If you have ever seen military flags, you will notice that they are backward. It is a bit confusing to comprehend at first and can make you second-guess yourself if you are a non-American. You might think that it is a display or printing error, but let me reassure you that it is not.
“Why are military flags backward?” There is a reason behind their reversed appearance: the blue field of stars always faces towards the front, followed by the red and white stripes. But there is more to it.
I will take you through the reason why military flags appear backward on uniforms, which includes a historical meaning as well as the symbolism attached. I will also make mention of modern updates to the reversed flags. If you are interested in the details, continue reading this article.
Why Are Military Flags Backward
The Golden Rule: U.S Flag’s Blue Star Field in the highest position of honor. The blue star field of the U.S flag must always be in the highest position of honor when worn on a military uniform. The highest position differs depending on where the flag is displayed. On a moving object, like military personnel, the position is in the front.
For the field of blue stars on the U.S flag to be facing the front, it has to be reversed. Hence, the reason for reversed flags on military uniforms.
Symbolism at Play
When the field of a blue star is in the front, the flag as a whole will look like it is flying in the wind if the military personnel wearing it are moving forward. There is a deeper meaning and historically rich story behind this image.
Back in the Civil War units, cavalry and infantry had a designated standard bearer, who carries the flag into battle—a highly symbolic scene in the military context. The flag in discussion will stream backward with the blue field of stars or canton leading the way, against the pole, followed by the white and red stripes. It represents the courage and commitment of those who fought and served.
Today, the flag that is patched on the right shoulder of military uniforms replicates this backward-streaming effect by appearing in reverse.
If the flag was not reversed, it would look like the flag is retreating—and we obviously do not do that in the U.S. So, it is proper protocol to always have the stars in the flag facing forward (Even if it means that the flag will be reversed).
You will see that military American flags on the right side of vehicles will also appear backward. For example, backward American flags on aircraft, space shuttles, trucks, etc.
In the past, flags backward on uniforms were only for paratroopers. Since these service members are often dropped behind enemy lines, these flag patches served as a recognition icon or signal for land troops to distinguish between them from the enemies. It was sometimes also required in joint-duty and multi-national deployment settings where differentiation is necessary.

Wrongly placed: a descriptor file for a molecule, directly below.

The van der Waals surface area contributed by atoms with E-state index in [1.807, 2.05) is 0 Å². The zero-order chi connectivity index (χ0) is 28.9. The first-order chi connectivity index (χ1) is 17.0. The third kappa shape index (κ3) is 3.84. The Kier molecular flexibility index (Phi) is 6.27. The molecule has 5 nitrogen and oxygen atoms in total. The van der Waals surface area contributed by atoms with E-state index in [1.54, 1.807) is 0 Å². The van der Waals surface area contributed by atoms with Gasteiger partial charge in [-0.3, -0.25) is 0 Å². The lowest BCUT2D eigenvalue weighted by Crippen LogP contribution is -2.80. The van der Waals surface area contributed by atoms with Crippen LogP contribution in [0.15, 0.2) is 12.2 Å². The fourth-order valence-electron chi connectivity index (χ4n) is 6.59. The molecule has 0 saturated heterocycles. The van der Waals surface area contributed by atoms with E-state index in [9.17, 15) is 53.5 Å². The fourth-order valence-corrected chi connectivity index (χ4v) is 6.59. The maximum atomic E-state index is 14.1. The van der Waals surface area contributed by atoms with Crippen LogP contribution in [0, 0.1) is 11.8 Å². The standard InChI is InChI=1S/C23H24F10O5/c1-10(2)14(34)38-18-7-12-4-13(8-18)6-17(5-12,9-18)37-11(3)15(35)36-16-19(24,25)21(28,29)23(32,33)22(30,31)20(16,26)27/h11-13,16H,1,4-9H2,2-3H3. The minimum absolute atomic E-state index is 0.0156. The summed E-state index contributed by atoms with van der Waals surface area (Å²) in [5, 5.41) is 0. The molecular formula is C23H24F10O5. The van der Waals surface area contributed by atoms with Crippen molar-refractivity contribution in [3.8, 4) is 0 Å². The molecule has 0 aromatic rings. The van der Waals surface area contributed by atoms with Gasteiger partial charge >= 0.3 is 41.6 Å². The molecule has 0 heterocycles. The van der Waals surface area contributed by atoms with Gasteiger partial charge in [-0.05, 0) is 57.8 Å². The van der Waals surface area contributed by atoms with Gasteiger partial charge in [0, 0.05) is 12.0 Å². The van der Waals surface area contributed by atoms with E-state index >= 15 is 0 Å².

It was not until 2003-2005 that these American flags backward became a permanent component of military uniforms.
According to the 2003 Army Regulation 670-1: Wear and Appearance of Army Uniforms and Insignia, the correct and only way to wear the U.S flag patch on a uniform is with the stars facing forward. The term adopted for this is “assaulting forward” rather than “facing forward.”
From the explanation provided by the Institute of Heraldry, it is proper to reverse the flag when worn on the right to look like it is flying in the wind as the wearer goes forward.
By Chapter 1, Title 4 of the United States Code in 2005, the flag has become compulsory. It should not only be on battle dress uniform, but also any other military uniform, including the temperate, hot, extra-hot, field, and cold-weather uniform.
Today, there is a subdued version of the US flag backward on uniforms. These no longer feature the bright colors: white, blue, and red but are replaced by neutral tones, particularly brown and dark green, to camouflage into the background.
When the American flag is worn with other organizational flags, such as the Navy or USMC flags, it should be to the right. At a parade or during the National Anthem when reviewing officers, the organization flag may be dipped in salute, but the U.S flag is never dipped.
This makes sense given the order of precedence in physical flags when held at parades and military-orientated events. The U.S national flag is always the most important and comes first.
You may have noticed the American flag on other uniforms besides one’s dedicated to military personnel. In such cases, there is a strict flag code to abide by. Firemen, policemen, and other members of patriotic institutions are allowed to wear the flag patch. But, they may be against the law on other uniforms, like athletic ones.
So, there you have it—the full answer to “Why are military flags backward?” You now know the historical meaning behind it as well as the associated symbolism. There are also insights on modern updates that you should be aware of.
To recap: the American flag appears backward on military uniforms because the canton or field of blue stars must be “assaulting forward” or facing forward to mirror the image of historical standard bearers bringing the flag into battle. It replicates the image of flags flying in the wind and symbolizes the admirable courage and commitment of military personnel.
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